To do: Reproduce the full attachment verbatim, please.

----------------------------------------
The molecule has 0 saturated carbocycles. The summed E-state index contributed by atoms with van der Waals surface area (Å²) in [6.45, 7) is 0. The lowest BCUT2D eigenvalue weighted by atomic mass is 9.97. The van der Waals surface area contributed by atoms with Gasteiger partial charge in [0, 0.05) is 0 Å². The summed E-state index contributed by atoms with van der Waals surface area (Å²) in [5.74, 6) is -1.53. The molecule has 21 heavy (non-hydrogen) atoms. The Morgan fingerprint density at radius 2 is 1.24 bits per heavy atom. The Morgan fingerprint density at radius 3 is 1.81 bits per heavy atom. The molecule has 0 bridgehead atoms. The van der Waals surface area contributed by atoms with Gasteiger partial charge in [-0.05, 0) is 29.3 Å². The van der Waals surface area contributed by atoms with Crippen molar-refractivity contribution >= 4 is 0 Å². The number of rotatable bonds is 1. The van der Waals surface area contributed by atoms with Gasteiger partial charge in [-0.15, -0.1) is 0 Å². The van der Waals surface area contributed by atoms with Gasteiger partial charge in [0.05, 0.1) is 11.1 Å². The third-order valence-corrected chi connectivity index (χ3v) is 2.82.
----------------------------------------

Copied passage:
The molecule has 0 saturated carbocycles. The summed E-state index contributed by atoms with van der Waals surface area (Å²) in [6.45, 7) is 0. The lowest BCUT2D eigenvalue weighted by atomic mass is 9.97. The van der Waals surface area contributed by atoms with Gasteiger partial charge in [0, 0.05) is 0 Å². The summed E-state index contributed by atoms with van der Waals surface area (Å²) in [5.74, 6) is -1.53. The molecule has 21 heavy (non-hydrogen) atoms. The Morgan fingerprint density at radius 2 is 1.24 bits per heavy atom. The Morgan fingerprint density at radius 3 is 1.81 bits per heavy atom. The molecule has 0 bridgehead atoms. The van der Waals surface area contributed by atoms with Gasteiger partial charge in [-0.05, 0) is 29.3 Å². The van der Waals surface area contributed by atoms with Crippen molar-refractivity contribution >= 4 is 0 Å². The number of rotatable bonds is 1. The van der Waals surface area contributed by atoms with Gasteiger partial charge in [-0.15, -0.1) is 0 Å². The van der Waals surface area contributed by atoms with Gasteiger partial charge in [0.05, 0.1) is 11.1 Å². The third-order valence-corrected chi connectivity index (χ3v) is 2.82.